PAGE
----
Tuesday, August 1, 2017 at 7:30pm
Jem Cohen and Peter Sillen's Benjamin Smoke

155 Freeman Street, Brooklyn

Benjamin Smoke, Jem Cohen and Peter Sillen, 2000, 16mm, 72 mins

Benjamin Smoke was never intended to be a traditional documentary. It is a portrait of a musician, a music film, but one that avoids the promotional cliches employed in today’s superstar obsessed climate. He was a genuine underground figure, an outsider whose difficult life was channeled and transformed by the music that he made, and whose music transformed others. It is a film about the struggle with AIDS and the effects of addiction, but it is also something of a comedy. It depicts a neighborhood in transition, reflecting the colliding forces that are creating America’s "New South." Perhaps most surprising to us, the filmmakers, is its broader function as a narrative reflection on art and chance. Benjamin Smoke is the story of a boy growing up in the rural South who sensed his own difference, a "queerness" that isn’t just about gender. It tells how he heard the call of distant heroes whose championing of renegade paths gave him a direction to follow, and how his own journey then came to affect some of these once-distant heroes.

I met Benjamin in 1989 when I was in Athens, Georgia, doing some film work for the band R.E.M. I saw posters for an Atlanta group called the Opal Foxx Quartet that was coming to town, and a number of people, including R.E.M.’s singer, Michael Stipe, told me that this was a show I must not miss. I recall being surprised that so many of the rock and roll people I knew were interested in classical music, or was it jazz? It turned out to be neither, and they were no quartet. We went to a tiny venue called the Downstairs, and in came a band that seemed bigger than the audience, playing such things as violin, cello, organ, electric guitars, and in the case of the 300 pound "redneck poet" Deacon Lunchbox, a cap pistol, used for percussion. The band was led by Benjamin, in the guise of "Miss Opal Foxx," a scrawny little powerhouse in a sundress, carrying a battered purse and belting out an amazing set of songs: ballads of Southern wear and tear, punk rock rave-ups, strange blues, and everything in between. I remember a catchy song called "Frail Body" whose chorus was:

Gotta get it up, gotta get it up and show you I’m a man . . . Gotta get it up on the outside, cuz the inside’s caving in.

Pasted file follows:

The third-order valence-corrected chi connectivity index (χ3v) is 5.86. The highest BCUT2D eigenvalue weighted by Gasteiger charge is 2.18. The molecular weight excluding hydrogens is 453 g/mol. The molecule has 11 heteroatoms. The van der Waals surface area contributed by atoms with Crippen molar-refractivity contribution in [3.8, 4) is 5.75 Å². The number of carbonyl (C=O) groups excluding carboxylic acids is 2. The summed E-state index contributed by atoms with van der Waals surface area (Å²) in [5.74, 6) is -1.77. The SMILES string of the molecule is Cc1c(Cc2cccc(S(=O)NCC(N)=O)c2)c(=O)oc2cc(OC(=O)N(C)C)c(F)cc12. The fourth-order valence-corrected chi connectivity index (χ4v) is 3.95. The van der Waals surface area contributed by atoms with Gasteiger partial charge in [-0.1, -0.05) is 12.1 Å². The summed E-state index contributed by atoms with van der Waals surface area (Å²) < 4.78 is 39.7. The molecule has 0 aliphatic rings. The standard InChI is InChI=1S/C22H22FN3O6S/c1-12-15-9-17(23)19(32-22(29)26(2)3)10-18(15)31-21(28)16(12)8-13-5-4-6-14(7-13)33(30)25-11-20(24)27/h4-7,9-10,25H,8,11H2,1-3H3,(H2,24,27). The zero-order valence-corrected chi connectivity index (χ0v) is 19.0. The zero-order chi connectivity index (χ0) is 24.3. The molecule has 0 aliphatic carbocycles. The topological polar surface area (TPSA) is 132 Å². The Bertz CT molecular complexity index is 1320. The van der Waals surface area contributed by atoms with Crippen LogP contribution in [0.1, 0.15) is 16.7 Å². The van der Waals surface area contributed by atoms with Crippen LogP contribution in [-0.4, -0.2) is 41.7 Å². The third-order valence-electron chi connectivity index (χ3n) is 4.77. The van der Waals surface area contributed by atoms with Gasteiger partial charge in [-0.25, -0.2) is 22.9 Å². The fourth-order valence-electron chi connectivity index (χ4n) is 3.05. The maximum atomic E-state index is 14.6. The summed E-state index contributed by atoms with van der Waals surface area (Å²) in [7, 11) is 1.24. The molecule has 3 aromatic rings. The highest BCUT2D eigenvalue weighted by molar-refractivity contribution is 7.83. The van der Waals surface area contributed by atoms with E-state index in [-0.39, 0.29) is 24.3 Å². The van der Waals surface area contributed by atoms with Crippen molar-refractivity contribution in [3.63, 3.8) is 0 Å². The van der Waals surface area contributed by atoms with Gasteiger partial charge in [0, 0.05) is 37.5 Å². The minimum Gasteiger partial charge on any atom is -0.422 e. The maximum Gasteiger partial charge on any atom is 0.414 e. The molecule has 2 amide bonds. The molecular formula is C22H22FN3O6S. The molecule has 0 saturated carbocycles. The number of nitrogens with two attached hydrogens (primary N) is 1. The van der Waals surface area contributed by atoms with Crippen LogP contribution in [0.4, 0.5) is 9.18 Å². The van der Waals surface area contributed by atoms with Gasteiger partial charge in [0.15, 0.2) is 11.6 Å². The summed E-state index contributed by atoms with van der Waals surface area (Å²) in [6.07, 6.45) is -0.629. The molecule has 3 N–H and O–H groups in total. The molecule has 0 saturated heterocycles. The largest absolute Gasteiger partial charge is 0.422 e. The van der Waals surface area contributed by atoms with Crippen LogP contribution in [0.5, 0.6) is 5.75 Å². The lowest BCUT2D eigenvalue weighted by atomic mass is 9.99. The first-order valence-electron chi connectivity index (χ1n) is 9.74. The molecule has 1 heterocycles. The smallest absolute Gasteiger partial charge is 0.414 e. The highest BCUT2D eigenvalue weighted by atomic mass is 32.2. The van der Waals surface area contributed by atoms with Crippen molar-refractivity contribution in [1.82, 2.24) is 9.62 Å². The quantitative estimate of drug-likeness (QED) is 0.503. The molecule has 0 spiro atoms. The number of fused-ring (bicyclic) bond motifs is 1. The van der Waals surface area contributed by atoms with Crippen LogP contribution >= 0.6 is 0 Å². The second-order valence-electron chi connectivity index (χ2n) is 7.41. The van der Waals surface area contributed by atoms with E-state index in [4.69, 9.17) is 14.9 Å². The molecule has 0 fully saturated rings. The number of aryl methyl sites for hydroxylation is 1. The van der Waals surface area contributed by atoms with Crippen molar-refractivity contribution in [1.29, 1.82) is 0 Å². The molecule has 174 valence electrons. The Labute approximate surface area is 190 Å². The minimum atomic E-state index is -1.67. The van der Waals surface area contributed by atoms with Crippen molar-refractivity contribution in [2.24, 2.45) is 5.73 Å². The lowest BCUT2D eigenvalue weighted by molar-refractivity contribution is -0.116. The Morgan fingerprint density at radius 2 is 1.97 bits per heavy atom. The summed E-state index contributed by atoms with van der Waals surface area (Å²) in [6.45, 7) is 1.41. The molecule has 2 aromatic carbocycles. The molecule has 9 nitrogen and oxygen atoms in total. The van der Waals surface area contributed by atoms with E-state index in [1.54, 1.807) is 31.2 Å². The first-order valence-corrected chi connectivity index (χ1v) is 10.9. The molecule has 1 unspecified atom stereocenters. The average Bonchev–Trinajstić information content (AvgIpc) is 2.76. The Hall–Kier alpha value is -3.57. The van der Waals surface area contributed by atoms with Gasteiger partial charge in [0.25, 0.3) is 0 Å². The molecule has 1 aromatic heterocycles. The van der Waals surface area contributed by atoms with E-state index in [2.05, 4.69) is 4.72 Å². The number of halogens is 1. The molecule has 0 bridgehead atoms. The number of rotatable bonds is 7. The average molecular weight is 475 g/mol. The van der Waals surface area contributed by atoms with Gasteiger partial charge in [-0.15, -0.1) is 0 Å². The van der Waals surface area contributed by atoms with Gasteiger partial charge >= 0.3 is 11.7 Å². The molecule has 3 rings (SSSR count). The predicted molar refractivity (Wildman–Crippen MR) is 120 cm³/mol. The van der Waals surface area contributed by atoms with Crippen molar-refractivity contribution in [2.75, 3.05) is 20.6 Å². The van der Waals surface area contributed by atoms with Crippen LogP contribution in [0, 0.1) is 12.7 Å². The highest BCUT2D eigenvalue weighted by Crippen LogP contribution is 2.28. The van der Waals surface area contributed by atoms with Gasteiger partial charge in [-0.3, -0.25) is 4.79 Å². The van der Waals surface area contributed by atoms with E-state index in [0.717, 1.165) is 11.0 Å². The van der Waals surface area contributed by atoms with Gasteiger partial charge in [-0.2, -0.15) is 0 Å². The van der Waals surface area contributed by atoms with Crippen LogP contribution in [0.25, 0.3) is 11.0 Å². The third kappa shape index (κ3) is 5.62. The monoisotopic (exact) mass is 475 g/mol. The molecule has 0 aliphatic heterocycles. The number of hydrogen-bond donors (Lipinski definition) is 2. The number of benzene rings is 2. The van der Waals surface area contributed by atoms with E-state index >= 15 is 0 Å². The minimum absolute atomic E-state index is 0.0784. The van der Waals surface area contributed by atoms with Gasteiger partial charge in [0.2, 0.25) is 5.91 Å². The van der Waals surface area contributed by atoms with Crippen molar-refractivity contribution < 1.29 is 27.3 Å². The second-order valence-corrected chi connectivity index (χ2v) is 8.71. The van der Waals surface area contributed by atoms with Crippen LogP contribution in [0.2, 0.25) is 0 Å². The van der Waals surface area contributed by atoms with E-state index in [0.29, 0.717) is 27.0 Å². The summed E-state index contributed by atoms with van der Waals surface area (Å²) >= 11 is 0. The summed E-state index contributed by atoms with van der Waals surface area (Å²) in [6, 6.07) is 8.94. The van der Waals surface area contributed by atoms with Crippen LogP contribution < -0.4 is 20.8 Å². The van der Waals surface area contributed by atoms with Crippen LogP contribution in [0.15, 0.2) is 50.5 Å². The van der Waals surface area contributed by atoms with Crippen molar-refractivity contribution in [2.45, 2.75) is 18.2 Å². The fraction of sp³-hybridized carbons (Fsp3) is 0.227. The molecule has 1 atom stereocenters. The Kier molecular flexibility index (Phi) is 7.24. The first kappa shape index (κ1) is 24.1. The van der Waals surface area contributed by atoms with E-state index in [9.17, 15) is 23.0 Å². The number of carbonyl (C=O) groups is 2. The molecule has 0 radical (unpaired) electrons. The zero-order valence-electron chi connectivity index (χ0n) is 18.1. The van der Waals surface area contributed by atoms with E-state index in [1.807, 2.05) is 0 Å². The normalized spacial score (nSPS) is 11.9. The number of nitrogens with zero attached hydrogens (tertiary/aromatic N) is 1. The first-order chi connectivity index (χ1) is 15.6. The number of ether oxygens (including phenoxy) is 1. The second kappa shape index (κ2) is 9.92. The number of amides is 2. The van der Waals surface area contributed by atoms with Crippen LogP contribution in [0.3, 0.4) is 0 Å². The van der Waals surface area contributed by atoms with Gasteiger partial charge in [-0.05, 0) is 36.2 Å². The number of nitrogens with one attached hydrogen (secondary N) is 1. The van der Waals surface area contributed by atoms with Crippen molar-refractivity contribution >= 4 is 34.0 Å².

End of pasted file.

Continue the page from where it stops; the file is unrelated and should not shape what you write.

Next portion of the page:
As Benjamin put it: "For a faggot, do I have a rockin’ band or what?"

Some time later, Stipe brought the band into a studio to produce their demo tape, and I hung around and got to know Benjamin. Super 8 film from that period would end up in the documentary ten years later.

After a series of tragic deaths of some of the musicians in Opal Foxx, the band Smoke was born, and I began to film with Pete Sillen, who had made a short about another underground musician from Georgia, Vic Chesnutt. We wanted to see how the new band would function, but mostly we wanted to document Benjamin. He was a natural and increasingly rare kind of storyteller, a bit of a deep South, dirt-poor Oscar Wilde. Time with him was always fascinating. Still, we didn’t know that we were "making a documentary." We just wanted to capture something that we knew was remarkable. And even before we knew that Benjamin was sick, we knew that it might not last.

There never was a producer or crew or any trained assistants. We shot on spare "short ends" of film that were left over from other jobs, or video, or Super 8. We recorded sound on a DAT Walkman, or just on audio cassettes, and when we had no sound equipment or spare hands, we shot silent.

Benjamin lived in an extraordinary neighborhood called Cabbagetown. Shooting there was never easy, and not just because it wasn’t a safe place. From the minute we stepped out of the car, there was too much to capture, too much slipping away, too much out of control. Benjamin was happy to have us come, but he might disappear for days on end, and sometimes he was in bad shape. Still, once he knew that we weren’t going to judge him, he was always open, and was never troubled by the camera. When we asked to shoot some old pictures from his life, Benjamin went to an old filing cabinet and searched for a while, finally coming up with what looked like a brick.

It turned out to be a solid block of photographs that had been damaged by water and stuck together in one piece, seemingly ruined. We felt terrible, but Benjamin was unfazed and began to peel them apart, fascinated by the psychedelic patterns caused by the destroyed emulsion. We used what we could salvage in the film, and it ended up making perfect sense that way. In fact, that is how much of the project was built, using fragments, odds and ends, making do with what we had.

The fact that Patti Smith ended up in the film was also a matter of chance and echoed circumstance. She was probably Benjamin’s greatest influence; she was the magnet that drew him to New York for a short time in the late 1970’s, where he got work sweeping up in CBGB’s, the infamous punk club. He met her briefly, but returned to Georgia, to life as a speed-freak, drag queen, and musician, never much known outside of the Atlanta underground. None of us could have guessed that she would one day see his band, even in their last days, and that this would lead to an inspiration in her own work that we would document in the film—a sad, beautiful, perfect circle."

- Jem Cohen, February, 2000

Followed by a conversation with Cohen and Sillen.

Tickets - $8, available at door.

Please note: seating is limited. First-come, first-served. Box office opens at 7pm.

Above image courtesy Michael Ackerman.